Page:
Imam Abu Haneefah (d. 768 CE) was at once a scholar of the first rank and a man of action. Very few sages have left as visible an imprint on Islamic history, as has this savant. Born to Afghan parentage, he knew first hand the issues confronting the jurists in the newly conquered territories east of Iraq. He was also well aware of the intellectual challenge from the contemporary civilizations of Greece, Persia, India and China. As a youth, he settled in Kufa and studied under the great scholars of the age. As a young man, he took positions against the oppression of the Omayyads and the haughtiness of Arab noblemen. For his refusal to tow the official line, he suffered imprisonment both from the Omayyads and the Abbasids. A famous quotation attributed to him, “The belief of a converted Turk is equal to that of a Muslim from Hijaz”, speaks volumes about the egalitarian temperament of the Imam.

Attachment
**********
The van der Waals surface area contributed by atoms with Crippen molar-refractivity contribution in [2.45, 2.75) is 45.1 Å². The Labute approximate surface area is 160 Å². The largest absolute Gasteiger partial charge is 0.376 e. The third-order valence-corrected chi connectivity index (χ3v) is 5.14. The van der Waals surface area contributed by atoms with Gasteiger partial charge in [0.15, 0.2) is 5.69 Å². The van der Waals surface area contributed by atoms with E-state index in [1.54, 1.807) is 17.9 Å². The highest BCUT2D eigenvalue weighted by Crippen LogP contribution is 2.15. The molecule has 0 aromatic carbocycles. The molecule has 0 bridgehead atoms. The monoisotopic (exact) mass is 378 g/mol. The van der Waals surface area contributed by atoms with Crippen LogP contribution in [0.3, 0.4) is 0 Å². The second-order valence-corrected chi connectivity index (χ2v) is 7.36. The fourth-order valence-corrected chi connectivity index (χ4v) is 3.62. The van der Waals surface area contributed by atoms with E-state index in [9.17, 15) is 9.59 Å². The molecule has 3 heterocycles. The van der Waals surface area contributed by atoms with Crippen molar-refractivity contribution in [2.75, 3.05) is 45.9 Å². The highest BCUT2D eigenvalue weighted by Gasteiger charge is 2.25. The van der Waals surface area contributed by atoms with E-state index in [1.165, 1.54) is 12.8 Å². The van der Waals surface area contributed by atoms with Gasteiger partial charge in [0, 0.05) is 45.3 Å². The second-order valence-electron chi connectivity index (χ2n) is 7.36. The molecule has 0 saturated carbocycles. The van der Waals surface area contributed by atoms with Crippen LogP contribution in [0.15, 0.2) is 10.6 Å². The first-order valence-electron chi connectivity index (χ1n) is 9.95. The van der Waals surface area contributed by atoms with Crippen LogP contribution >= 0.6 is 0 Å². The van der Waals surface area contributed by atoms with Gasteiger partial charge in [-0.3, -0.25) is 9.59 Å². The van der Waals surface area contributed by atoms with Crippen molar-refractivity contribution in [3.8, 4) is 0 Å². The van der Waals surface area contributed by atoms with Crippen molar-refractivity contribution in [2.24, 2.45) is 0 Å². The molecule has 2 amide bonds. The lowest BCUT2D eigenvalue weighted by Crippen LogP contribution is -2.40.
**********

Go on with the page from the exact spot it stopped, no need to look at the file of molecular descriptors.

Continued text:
The method of teaching in early Islam was the halqa (study circle), wherein those who sought knowledge from a master sat around him in a circle and were recipients of his discourse and his barakah. One such halqa was that of Imam Ja’afar as Sadiq, who had received spiritual knowledge of the Prophet transmitted through the lineage of Ahl e Bait. Imam Abu Haneefah frequented the circle of Imam Ja’afar as Saadiq and benefited from it.

The genius of Imam Abu Haneefah lies in his vision of fiqh as a dynamic vehicle available to all people in all ages. He saw Islam as a universal idea accessible to all races in space and time. Fiqh was not to be a static code applicable to one situation in one location, but a mechanism that would at once provide stable underpinnings to the Islamic civilization and would also serve as a cutting edge in its debate with other civilizations. He saw that the rigorous and exacting methodology of the Madinite School might suffocate the ability of jurists to cope with unforeseen challenges presented by new situations. Therefore, he expanded the base on which sound legal opinions stand.